Author(s): Charles Dickens
Charles Dickens' last complete novel, "Our Mutual Friend" is a glorious satire spanning all levels of Victorian society, edited with an introduction by Adrian Poole in "Penguin Classics". "Our Mutual Friend" centre??i??i??'s on an inheritance - Old Harmon's profitable dust heaps - and its legatees, young John Harmon, presumed drowned when a body is pulled out of the River Thames, and kindly dustman Mr Boffin, to whom the fortune defaults. With brilliant satire, Dickens portrays a dark, macabre London, inhabited by such disparate characters as Gaffer Hexam, scavenging the river for corpses; enchanting, mercenary Bella Wilfer; the social-climbing Veneering; and the unscrupulous street-trader Silas Wegg. The novel is richly symbolic in its vision of death and renewal in a city dominated by the fetid Thames, and the corrupting power of money. "Our Mutual Friend" uses text of the first volume edition of 1865 and includes original illustrations, a chronology and revised further reading. As Adrian Poole writes in his introduction to this new edition, 'In its vast scope and perilous ambitions it has much in common with "Bleak House" and "Little Dorrit", but its "Our Mutual Friend" uses text of the first volume edition of 1865 and includes original illustrations, a chronology and revised further manner is stealthier, on edge, enigmatic.' Charles Dickens is one of the best-loved novelists in the English language, whose 200th anniversary was celebrated in 2012. His most famous books, including "Oliver Twist", "Great Expectations", "A Tale of Two Cities", "David Copperfield" and "The Pickwick Papers", have been adapted for stage and screen and read by millions. If you enjoyed "Our Mutual Friend", you might like Dickens' "The Mystery of Edwin Drood", also available in "Penguin Classics". "The great poet of the city. He was created by London." (Peter Ackroyd).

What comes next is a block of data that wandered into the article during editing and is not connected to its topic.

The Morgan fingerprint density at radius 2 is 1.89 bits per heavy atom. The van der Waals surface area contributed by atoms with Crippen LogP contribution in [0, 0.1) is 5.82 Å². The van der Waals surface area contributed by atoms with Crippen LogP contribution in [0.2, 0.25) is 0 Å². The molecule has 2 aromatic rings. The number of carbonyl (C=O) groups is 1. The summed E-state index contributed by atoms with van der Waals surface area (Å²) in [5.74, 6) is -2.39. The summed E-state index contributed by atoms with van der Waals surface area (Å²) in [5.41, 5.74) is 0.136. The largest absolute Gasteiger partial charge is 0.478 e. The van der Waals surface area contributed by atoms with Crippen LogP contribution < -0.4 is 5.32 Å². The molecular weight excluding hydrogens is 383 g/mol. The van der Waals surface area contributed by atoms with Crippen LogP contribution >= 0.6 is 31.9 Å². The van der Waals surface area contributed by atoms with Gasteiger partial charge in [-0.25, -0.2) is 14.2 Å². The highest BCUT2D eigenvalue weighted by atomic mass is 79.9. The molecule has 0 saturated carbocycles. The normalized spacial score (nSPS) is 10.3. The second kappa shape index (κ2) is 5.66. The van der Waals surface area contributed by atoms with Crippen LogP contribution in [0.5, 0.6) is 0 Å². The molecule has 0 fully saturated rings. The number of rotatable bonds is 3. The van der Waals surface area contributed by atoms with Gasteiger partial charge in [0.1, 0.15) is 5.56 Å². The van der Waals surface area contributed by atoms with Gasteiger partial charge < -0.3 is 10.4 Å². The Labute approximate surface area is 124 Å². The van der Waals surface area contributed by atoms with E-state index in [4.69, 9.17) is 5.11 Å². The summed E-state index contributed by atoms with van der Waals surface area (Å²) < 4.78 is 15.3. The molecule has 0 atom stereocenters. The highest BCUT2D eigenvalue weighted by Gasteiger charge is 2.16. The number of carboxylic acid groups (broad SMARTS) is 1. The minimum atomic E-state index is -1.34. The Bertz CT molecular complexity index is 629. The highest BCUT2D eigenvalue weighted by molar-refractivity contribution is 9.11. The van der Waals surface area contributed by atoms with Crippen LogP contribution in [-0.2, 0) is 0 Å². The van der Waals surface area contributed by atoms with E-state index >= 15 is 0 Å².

Charles Dickens (1812-70) was a political reporter and journalist whose popularity was established by the phenomenal success of his PICKWICK PAPERS. He held the public imagination over a period of more than thirty years. Adrian Poole is a Fellow of Trinity College, Cambridge.